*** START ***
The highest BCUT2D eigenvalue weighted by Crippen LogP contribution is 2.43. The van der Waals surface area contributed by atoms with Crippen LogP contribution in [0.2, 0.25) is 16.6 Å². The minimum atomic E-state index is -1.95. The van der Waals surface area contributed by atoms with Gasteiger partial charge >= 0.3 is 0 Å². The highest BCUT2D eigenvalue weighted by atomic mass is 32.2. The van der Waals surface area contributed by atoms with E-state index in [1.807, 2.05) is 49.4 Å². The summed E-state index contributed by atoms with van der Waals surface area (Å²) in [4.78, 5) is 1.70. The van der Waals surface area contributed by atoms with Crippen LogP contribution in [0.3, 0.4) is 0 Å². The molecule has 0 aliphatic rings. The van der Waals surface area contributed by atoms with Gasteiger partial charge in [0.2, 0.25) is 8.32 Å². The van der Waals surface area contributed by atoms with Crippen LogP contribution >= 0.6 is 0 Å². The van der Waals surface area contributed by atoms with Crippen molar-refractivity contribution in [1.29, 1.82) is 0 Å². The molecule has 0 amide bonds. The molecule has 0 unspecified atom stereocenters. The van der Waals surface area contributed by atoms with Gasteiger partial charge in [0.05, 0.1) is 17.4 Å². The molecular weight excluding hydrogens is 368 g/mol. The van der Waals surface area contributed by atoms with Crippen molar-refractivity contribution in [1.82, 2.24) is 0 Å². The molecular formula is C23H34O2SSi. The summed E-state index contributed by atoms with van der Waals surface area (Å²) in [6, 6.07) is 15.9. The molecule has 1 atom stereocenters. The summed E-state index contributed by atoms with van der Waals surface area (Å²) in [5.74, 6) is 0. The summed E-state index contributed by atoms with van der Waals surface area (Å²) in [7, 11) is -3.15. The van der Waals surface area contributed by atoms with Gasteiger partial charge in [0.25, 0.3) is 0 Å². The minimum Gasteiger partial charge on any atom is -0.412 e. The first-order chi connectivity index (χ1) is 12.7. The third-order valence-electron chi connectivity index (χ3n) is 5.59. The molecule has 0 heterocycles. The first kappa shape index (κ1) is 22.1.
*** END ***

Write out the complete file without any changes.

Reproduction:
The highest BCUT2D eigenvalue weighted by Crippen LogP contribution is 2.43. The van der Waals surface area contributed by atoms with Crippen LogP contribution in [0.2, 0.25) is 16.6 Å². The minimum atomic E-state index is -1.95. The van der Waals surface area contributed by atoms with Gasteiger partial charge >= 0.3 is 0 Å². The highest BCUT2D eigenvalue weighted by atomic mass is 32.2. The van der Waals surface area contributed by atoms with E-state index in [1.807, 2.05) is 49.4 Å². The summed E-state index contributed by atoms with van der Waals surface area (Å²) in [4.78, 5) is 1.70. The van der Waals surface area contributed by atoms with Crippen LogP contribution in [0.3, 0.4) is 0 Å². The molecule has 0 aliphatic rings. The van der Waals surface area contributed by atoms with Gasteiger partial charge in [0.2, 0.25) is 8.32 Å². The van der Waals surface area contributed by atoms with Crippen LogP contribution >= 0.6 is 0 Å². The van der Waals surface area contributed by atoms with Crippen molar-refractivity contribution in [1.29, 1.82) is 0 Å². The molecule has 0 amide bonds. The molecule has 0 unspecified atom stereocenters. The van der Waals surface area contributed by atoms with Gasteiger partial charge in [0.05, 0.1) is 17.4 Å². The molecular weight excluding hydrogens is 368 g/mol. The van der Waals surface area contributed by atoms with Crippen molar-refractivity contribution in [1.82, 2.24) is 0 Å². The molecular formula is C23H34O2SSi. The summed E-state index contributed by atoms with van der Waals surface area (Å²) in [6, 6.07) is 15.9. The molecule has 1 atom stereocenters. The summed E-state index contributed by atoms with van der Waals surface area (Å²) in [5.74, 6) is 0. The summed E-state index contributed by atoms with van der Waals surface area (Å²) in [7, 11) is -3.15. The van der Waals surface area contributed by atoms with Gasteiger partial charge in [0.25, 0.3) is 0 Å². The minimum Gasteiger partial charge on any atom is -0.412 e. The first-order chi connectivity index (χ1) is 12.7. The third-order valence-electron chi connectivity index (χ3n) is 5.59. The molecule has 0 heterocycles. The first kappa shape index (κ1) is 22.1.